Here, Plaintiff's situation is analogous to that of a dog groomer, as a dog walker is a profession that involves the care of animals. In walking dogs, there is an inherent risk of being bitten by a dog. As stated above, using common sense, Plaintiff is deemed to be aware that a risk involved in being around and dealing with dogs is that a person may be bitten. Overall, assumption of the risk applies here, and Plaintiff did assume the risk when she accepted the “Wag!” request to take [the terrier] for a walk. Therefore, summary judgment is appropriate as to the question of assumption of the risk.
Another argument by Plaintiff is that summary judgment is premature. In Kentucky, summary judgment “is proper only after the party opposing the motion has been given ample opportunity to complete discovery and then fails to offer controverting evidence.” Suter v. Mazyck, 226 S.W.3d 837, 841 (Ky. Ct. App. 2007). In essence, “It is not necessary to show that the respondent has actually completed discovery, but only that respondent has had an opportunity to do so.” Hartford Ins. Group v. Citizens Fidelity Bank & Trust Co., 579 S.W.2d 628, 630 (Ky. Ct. App. 1979). Whether a party has had enough time and opportunity “must be determined within the context of the individual case” with more complex cases requiring more time. Suter, [226 S.W.3d] at 842. However, “In the interest of judicial efficiency, there is, of course, a limitation on the time the parties have to complete discovery[.]” Id. at 844. For example, in the Jordan case, summary judgment was found to be appropriate after a nine (9) month discovery period. Jordan, [81 S.W.3d] at 524.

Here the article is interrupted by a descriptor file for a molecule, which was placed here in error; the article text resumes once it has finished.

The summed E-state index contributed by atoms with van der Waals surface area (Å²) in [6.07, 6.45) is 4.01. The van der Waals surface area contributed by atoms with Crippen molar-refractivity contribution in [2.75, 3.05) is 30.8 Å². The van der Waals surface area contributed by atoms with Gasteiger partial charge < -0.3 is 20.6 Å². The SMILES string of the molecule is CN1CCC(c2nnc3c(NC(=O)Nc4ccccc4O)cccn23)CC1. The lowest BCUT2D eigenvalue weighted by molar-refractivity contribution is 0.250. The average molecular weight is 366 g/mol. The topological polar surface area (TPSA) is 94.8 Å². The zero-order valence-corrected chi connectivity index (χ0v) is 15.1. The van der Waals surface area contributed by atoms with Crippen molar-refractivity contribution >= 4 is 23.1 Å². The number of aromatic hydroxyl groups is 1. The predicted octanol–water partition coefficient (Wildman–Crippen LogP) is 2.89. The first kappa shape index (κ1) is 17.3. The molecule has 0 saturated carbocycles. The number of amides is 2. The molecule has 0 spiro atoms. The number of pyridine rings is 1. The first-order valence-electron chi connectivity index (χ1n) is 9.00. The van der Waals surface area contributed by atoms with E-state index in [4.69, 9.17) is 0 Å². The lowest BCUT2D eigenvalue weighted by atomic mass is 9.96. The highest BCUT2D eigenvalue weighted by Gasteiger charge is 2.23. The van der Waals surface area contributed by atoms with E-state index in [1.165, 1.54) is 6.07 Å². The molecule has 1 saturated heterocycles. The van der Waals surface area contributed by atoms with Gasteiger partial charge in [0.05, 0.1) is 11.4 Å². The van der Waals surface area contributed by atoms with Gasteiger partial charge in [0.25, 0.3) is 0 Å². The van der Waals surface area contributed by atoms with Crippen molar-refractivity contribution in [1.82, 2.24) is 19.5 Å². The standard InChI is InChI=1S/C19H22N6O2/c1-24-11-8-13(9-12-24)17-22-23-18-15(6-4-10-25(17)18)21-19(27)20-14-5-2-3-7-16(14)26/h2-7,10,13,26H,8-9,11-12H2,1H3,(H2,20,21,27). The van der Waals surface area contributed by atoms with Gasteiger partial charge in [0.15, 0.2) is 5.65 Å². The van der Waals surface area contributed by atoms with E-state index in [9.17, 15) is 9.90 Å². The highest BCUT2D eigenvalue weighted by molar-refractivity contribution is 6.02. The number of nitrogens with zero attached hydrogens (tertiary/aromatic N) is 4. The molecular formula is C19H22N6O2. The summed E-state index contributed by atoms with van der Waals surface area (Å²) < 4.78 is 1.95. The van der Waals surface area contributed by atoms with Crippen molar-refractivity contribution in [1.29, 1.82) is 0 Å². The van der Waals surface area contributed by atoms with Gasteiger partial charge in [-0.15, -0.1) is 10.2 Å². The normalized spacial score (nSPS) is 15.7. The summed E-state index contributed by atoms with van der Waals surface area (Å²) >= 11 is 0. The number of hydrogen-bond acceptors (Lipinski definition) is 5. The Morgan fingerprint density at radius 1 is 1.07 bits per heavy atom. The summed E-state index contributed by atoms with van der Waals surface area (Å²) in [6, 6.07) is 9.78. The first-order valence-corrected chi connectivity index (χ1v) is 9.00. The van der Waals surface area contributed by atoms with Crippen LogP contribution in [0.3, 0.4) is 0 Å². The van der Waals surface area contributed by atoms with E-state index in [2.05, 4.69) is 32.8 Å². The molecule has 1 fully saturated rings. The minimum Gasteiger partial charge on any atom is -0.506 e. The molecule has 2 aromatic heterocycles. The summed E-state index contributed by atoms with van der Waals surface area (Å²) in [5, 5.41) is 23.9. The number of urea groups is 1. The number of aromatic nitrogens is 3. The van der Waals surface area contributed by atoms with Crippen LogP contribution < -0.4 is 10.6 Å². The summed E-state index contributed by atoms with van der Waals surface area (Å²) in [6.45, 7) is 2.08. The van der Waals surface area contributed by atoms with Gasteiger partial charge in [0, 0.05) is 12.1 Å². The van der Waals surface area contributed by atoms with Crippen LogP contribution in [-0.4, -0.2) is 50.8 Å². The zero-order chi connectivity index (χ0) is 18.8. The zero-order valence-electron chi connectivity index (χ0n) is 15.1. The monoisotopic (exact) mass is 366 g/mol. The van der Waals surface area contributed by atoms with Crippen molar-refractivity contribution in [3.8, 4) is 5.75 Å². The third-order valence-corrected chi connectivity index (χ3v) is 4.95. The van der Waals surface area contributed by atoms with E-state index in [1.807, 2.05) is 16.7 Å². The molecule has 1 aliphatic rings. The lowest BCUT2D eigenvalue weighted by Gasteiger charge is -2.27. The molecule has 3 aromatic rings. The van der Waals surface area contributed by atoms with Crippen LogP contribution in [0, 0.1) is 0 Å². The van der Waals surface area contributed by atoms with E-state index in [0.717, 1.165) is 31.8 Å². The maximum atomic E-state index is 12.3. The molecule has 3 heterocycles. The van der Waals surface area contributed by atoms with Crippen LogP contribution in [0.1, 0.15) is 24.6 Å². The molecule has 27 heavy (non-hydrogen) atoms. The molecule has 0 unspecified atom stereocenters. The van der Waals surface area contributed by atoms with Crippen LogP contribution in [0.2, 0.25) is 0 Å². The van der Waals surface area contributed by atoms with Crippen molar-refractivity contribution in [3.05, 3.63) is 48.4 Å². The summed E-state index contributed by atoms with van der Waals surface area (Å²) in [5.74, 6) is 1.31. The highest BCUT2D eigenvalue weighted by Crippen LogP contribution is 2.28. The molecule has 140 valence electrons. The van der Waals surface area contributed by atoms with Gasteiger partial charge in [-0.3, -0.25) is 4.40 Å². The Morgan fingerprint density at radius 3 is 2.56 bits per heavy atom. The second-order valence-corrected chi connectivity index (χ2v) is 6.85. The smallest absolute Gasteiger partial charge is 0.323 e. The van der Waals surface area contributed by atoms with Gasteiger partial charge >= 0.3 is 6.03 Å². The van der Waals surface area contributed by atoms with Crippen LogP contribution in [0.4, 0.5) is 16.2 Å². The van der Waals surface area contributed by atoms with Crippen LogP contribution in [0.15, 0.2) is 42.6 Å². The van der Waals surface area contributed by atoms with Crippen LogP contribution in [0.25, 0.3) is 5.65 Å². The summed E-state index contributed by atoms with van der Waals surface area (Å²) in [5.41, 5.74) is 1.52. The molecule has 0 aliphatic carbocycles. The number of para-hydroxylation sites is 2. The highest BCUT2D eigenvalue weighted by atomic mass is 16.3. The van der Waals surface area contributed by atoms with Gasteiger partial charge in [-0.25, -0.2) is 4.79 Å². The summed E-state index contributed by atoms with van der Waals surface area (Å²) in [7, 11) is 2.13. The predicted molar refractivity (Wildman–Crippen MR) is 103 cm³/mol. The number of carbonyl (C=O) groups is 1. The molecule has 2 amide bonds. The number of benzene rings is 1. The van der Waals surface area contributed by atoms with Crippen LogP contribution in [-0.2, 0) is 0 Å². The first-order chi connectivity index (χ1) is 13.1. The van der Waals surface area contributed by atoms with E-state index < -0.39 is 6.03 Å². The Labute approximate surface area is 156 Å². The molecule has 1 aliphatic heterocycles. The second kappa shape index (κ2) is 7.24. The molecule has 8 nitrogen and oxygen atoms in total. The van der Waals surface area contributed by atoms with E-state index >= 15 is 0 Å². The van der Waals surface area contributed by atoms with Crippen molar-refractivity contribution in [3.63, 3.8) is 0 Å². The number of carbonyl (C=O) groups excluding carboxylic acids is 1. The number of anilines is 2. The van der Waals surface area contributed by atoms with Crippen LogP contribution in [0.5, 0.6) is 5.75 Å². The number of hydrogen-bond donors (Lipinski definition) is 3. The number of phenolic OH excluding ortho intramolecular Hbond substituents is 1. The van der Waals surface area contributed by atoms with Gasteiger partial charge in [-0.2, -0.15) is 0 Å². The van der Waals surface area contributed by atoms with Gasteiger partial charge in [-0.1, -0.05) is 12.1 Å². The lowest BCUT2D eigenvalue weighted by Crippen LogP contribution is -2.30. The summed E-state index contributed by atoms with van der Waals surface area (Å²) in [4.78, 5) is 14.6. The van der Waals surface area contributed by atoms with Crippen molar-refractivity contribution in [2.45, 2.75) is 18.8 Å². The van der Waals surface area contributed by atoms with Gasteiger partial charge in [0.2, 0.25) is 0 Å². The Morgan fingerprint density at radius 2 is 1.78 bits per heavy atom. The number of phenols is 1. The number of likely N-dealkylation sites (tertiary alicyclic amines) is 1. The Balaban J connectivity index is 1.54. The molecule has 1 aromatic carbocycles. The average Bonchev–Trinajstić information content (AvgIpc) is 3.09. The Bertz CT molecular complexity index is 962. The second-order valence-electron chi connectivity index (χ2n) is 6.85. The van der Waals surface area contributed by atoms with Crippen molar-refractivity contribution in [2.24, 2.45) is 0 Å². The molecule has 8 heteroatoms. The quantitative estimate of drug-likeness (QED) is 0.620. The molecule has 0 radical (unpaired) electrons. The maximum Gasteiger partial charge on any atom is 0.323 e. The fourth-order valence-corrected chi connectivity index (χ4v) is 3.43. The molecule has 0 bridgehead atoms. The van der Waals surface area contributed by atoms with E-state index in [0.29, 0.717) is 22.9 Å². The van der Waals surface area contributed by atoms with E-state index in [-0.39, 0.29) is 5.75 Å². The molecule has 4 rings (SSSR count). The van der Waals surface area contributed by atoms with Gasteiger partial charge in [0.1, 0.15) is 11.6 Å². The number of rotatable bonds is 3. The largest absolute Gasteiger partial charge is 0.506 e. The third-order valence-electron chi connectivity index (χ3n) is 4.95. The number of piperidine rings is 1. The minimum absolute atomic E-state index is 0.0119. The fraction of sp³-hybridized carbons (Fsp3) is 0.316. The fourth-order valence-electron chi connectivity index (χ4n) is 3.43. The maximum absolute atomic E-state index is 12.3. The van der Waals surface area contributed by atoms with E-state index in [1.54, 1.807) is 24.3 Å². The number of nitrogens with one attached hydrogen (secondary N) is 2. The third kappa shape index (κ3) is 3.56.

Here, the Complaint was filed on September 30, 2020. Defendants filed their Motion for Summary Judgment on August 27, 2021. Per case law, this time frame has provided counsel ample opportunity to conduct discovery. In sum, summary judgment is not premature at this time.